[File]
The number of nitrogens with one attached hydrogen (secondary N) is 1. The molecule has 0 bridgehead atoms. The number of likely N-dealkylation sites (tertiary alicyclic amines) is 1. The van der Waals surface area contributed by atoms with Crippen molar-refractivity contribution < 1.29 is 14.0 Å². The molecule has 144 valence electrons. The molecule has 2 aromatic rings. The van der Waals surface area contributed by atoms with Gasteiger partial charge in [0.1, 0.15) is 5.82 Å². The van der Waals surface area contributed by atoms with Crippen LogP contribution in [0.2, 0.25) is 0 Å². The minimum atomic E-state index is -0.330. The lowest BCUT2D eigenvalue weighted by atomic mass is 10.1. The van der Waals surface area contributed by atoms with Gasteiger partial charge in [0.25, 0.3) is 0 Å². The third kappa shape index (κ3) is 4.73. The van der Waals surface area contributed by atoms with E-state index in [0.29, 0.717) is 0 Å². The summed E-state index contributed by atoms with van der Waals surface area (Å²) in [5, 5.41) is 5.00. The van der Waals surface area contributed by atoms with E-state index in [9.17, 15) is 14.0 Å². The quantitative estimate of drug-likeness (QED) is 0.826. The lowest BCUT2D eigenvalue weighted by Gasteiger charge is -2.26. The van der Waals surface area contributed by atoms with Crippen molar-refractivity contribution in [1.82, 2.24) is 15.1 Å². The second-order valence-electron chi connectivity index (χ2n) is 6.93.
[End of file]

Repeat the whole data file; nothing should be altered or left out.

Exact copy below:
The number of nitrogens with one attached hydrogen (secondary N) is 1. The molecule has 0 bridgehead atoms. The number of likely N-dealkylation sites (tertiary alicyclic amines) is 1. The van der Waals surface area contributed by atoms with Crippen molar-refractivity contribution < 1.29 is 14.0 Å². The molecule has 144 valence electrons. The molecule has 2 aromatic rings. The van der Waals surface area contributed by atoms with Gasteiger partial charge in [0.1, 0.15) is 5.82 Å². The van der Waals surface area contributed by atoms with Crippen LogP contribution in [0.2, 0.25) is 0 Å². The minimum atomic E-state index is -0.330. The lowest BCUT2D eigenvalue weighted by atomic mass is 10.1. The van der Waals surface area contributed by atoms with Gasteiger partial charge in [0.25, 0.3) is 0 Å². The third kappa shape index (κ3) is 4.73. The van der Waals surface area contributed by atoms with E-state index in [0.29, 0.717) is 0 Å². The summed E-state index contributed by atoms with van der Waals surface area (Å²) in [5, 5.41) is 5.00. The van der Waals surface area contributed by atoms with E-state index in [9.17, 15) is 14.0 Å². The quantitative estimate of drug-likeness (QED) is 0.826. The lowest BCUT2D eigenvalue weighted by Gasteiger charge is -2.26. The van der Waals surface area contributed by atoms with Crippen molar-refractivity contribution in [1.82, 2.24) is 15.1 Å². The second-order valence-electron chi connectivity index (χ2n) is 6.93.